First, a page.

There’s no doubt about it – these have been trying and testing times for everyone who’s in business but data from the last financial crisis shows that it isn’t all doom and gloom and many businesses can emerge from a crisis stronger than ever.
So, although far from ideal, this is just the time to reflect on what really adds value in your business and whether there are things you could, and should, be doing differently. The decisions that you make today could totally change what the future holds.
Begin with a consideration of your own goals. What has lockdown taught you? Could it be that you should make sure you’re squirrelling away a certain amount of money for that rainy day? Are there parts of life now that you don’t want to lose sight of when things start moving again? Have you developed new digital skills? Perhaps you’ve cut down the time and cost involved in travelling, and this is something you want to continue with. You may have learned that expenses that you previously considered essential are suddenly surplus to requirement or alternatively, investments in professional support that you may have avoided now appear to be wise in establishing a more certain future.
Communication is key
What is the vision for your business? How do you want to communicate this to the people who need to know? As you bring your team back off furlough, how will you ensure they know what is expected of them? Given the uncertainty surrounding the future in general, and economic prospects in particular, it’s important to be clear when you’re setting expectations: Set targets and get your team involved and excited.
Open, transparent and appropriately pitched communication will be key in the months to come. Although you may not have all the answers (or a crystal ball), being upfront and motivated will give your team confidence in your ability to navigate the unknown.
Learn to love data
Look at what you can be doing to make things easier for yourself and those around you. What can technology now make possible that seemed impossible back in February? Would it be more viable to outsource mundane tasks that are important but which don’t make good use of your time? Take an interest in your data – learn from it and use it to make better decisions and steer your business towards greater certainty, knowing what it is that’s in your gift to control.
Take advantage of the help that’s on offer
It seems possible that coronavirus could be just the first in a series of business interruption events. Future proofing your business is therefore essential. Lockdown may just be starting to ease but it seems likely that the economic situation will worsen before it improves. So, even if you don’t need the cash offered by the bounce back loan scheme right now, it’s worth putting it in your pocket for the next twelve months. It costs nothing for the first year and you can hand it back at no cost at any time up to the first anniversary of draw down. Whatever you use it for though, don’t just resort to plugging a leaking bucket. You could use the bounce back funds to pay off an overdraft or do a loan swap, taking advantage of the scheme’s cheaper rates. Revamping your website to reflect any change of emphasis in your business offering may be another good idea. Investment in productive business assets or staff training is always a sound area to focus on.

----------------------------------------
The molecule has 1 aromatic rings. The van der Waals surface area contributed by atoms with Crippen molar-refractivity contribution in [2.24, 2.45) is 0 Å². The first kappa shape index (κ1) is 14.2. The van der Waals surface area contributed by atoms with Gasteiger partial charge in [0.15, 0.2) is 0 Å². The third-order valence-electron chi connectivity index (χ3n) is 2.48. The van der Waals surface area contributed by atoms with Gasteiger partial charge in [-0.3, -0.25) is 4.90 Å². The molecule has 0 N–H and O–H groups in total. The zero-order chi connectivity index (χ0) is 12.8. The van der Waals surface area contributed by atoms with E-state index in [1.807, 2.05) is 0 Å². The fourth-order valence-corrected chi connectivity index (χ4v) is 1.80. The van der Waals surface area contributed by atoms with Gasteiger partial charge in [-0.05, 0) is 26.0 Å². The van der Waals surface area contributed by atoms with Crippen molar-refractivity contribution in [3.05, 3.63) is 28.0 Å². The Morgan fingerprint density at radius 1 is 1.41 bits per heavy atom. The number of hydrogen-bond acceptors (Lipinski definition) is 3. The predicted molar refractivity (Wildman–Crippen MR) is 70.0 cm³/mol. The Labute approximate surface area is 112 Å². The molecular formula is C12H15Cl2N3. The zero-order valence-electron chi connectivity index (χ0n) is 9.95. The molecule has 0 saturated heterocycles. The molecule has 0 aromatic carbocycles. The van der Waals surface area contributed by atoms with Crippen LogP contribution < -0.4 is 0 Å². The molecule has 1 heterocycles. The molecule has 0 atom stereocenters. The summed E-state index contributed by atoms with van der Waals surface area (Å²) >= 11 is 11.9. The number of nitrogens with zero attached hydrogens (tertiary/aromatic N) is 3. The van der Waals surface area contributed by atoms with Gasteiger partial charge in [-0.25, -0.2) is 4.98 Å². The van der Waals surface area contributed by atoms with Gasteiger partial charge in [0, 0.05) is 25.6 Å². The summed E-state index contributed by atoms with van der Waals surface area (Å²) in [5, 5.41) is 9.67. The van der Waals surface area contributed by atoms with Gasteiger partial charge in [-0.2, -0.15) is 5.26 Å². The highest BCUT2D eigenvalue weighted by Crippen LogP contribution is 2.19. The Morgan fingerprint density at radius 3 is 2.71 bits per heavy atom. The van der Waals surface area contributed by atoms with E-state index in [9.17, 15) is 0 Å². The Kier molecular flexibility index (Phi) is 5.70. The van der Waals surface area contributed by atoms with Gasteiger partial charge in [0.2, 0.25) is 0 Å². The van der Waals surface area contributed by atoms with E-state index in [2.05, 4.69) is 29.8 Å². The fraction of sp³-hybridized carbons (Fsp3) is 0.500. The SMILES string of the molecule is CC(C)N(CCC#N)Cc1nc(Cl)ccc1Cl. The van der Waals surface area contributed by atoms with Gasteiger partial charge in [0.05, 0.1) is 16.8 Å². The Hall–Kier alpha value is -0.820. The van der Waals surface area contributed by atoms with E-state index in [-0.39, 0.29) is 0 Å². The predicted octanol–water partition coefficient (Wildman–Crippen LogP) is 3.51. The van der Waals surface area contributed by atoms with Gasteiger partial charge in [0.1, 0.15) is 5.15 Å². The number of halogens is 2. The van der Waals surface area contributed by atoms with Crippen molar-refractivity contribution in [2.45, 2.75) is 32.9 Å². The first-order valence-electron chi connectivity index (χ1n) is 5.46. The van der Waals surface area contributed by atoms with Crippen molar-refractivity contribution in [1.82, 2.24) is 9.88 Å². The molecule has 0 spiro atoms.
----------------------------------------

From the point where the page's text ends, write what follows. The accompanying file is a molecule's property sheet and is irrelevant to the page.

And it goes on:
Plan for a “with coronavirus” future
Some businesses are doing very well at the moment while others are suffering. Think very hard about what areas of your business can be made to work well for you in the “with coronavirus” future that seems likely. Ask yourself what areas work for you, and which you’d be better off trimming back on. Could your business be made more local, or does it in fact, need to expand further afield?
Find your allies
Who could help you right now and through the coming months? Is it your accountant? Do you need a better understanding of your figures? Or would a business coach be that support you need so that you can best lead your people?
Now is not the time to be putting promotion and communication on the back burner – go where your customers are and shout about your business. In the same way, nurture the networks you’ve built up in your industry and community – share your expertise, stand up and be heard, and be open to advice and learning.
Clear your mind
Whilst overwhelm and panic may make a frequent appearance, followed by cloud and indecision, it’s important that you stay calm and in the main, are controlled and lead with a clear state of mind. If you don’t already, think about learning mindfulness techniques, make sure you are in your own tip top health and get plenty of fresh air.
Grounds for optimism
There is no better time to re-shape – creditors, suppliers and employees understand the difficulties business owners are facing and, with open communication on your part, will be prepared to be understanding of the challenges you face.
So if this strikes a chord with you and your planning your strategy for the future, do get in touch and ask us about taking part in one of our strategic business development sessions.